Gospel of Sunday 21 May: Matthew 28, 16-20
Matthew 28, 16-20, Ascension of the Lord A: The Great Commission
16 Then the eleven disciples went to Galilee, to the mountain where Jesus had told them to go. 17 When they saw him, they worshiped him; but some doubted. 18 Then Jesus came to them and said, “All authority in heaven and on earth has been given to me. 19 Therefore go and make disciples of all nations, baptizing them in the name of the Father and of the Son and of the Holy Spirit, 20 and teaching them to obey everything I have commanded you. And surely I am with you always, to the very end of the age.”
Also today I share with you a short meditation on the Gospel, with particular reference to the theme of mercy.
The concept of mission is perhaps in crisis today more than ever: why evangelise? Doesn’t God save everyone? Then is it not better to limit ourselves to inter-religious dialogue? And is not human promotion more urgent, in a world where billions of people suffer hunger and see their fundamental rights trampled underfoot?
Matthew 28, 16-20: The Church’s mission
And yet the Second Vatican Ecumenical Council reaffirmed: “The pilgrim Church is missionary by its very nature” (Ad Gentes, no. 2); and it invited “each community… to extend the vast web of its charity to the ends of the earth, showing the same concern for those who are far away as it does for its own members” (id., no. 37).
Already during his life, Jesus had sent his own before him (Lk 10:1) to preach the Gospel and to heal (Lk 9:1): “As the Father has sent me, so I send you” (Jn 20:21).
The disciples are the labourers sent by the master to his harvest (Mt 9:38; Jn 4:38), the servants sent by the king to lead the guests to the wedding of the Son (Mt 22:3).
Once the time of Jesus is over, the time of the Church begins. Luke’s missionary project expresses the gradual expansion of the Gospel: “You will be my witnesses in Jerusalem and in all Judea and Samaria and to the ends of the earth” (Acts 1:8).
Paul, the great missionary, is called to proclaim the Gospel to the Gentiles (Gal 1:16), to extend it from Israel to the nations (Rom 9-11).
At the end of the century, John makes a powerful synthesis of the mission theme in his Gospel.
In the Prologue (Jn 1), he presents the Son as the Word (dabar – logos) of the Father: “In the beginning was the Word”: if the Son is Word, transmission and inculturation are inherent in him! And this Word is for all peoples: “There came into the world the true light, that which enlightens every man”.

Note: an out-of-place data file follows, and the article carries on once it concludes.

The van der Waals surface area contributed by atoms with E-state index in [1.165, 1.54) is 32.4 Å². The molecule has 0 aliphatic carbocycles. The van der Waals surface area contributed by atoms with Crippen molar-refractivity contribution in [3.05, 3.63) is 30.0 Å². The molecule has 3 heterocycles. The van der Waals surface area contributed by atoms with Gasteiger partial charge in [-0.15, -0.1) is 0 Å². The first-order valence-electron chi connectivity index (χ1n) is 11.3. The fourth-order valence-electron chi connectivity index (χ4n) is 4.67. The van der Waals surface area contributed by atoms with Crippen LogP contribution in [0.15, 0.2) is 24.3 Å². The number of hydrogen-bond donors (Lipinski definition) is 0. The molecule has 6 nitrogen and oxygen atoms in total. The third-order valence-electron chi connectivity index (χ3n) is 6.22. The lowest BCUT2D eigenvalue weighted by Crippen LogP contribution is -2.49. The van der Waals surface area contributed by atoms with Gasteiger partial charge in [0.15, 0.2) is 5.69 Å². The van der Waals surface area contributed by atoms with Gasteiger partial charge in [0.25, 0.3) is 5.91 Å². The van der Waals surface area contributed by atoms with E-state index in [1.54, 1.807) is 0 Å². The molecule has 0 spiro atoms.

Symbolic of the universality of salvation are the Samaritan woman of Sicar, a figure of all those who seek God (Jn 4), the royal civil servant, an example of faith (Jn 4:46-54), the inscription on the cross in Hebrew, Latin and Greek (Jn 19:20), the “priestly” prayer of Jn 17, which it would be better to define “missionary” (“They know you, the only true God, and him whom you have sent, Jesus Christ”: Jn 17:3).
Matthew 28, 16-20: “Go and make disciples of all nations”
The mission of Christians is made explicit by the Word of Jesus: “Go and make disciples of all nations, baptising them in the name of the Father and of the Son and of the Holy Spirit, teaching them to observe all that I have commanded you” (Mt 28:18-20).
Some observations on this mandate: while Jesus’ mission was essentially limited to the lost sheep of the house of Israel (Mt 15:24), the mission of the Church is universal.
There is a command: ‘Make disciples (Matheusate) of all nations’. “Make disciples” according to the Hebrew sense is equivalent to: “Make members of the Master’s family”.
Note well: “Matheùsate” is aorist, expressing operational dynamism, and is therefore equivalent to: “Never cease to be members of the family of God”.
The modalities of this call are then expressed with three participles (translated as gerunds in Italian): “Andando”, the properly missionary aspect, the going out to reach what Pope Francis calls “the peripheries”; “Immersing them in the name of the Father and of the Son and of the Holy Spirit”, that is, first of all making all men experience the Tenderness of God; “Teaching them to observe all that I have commanded you”, the catechetical aspect.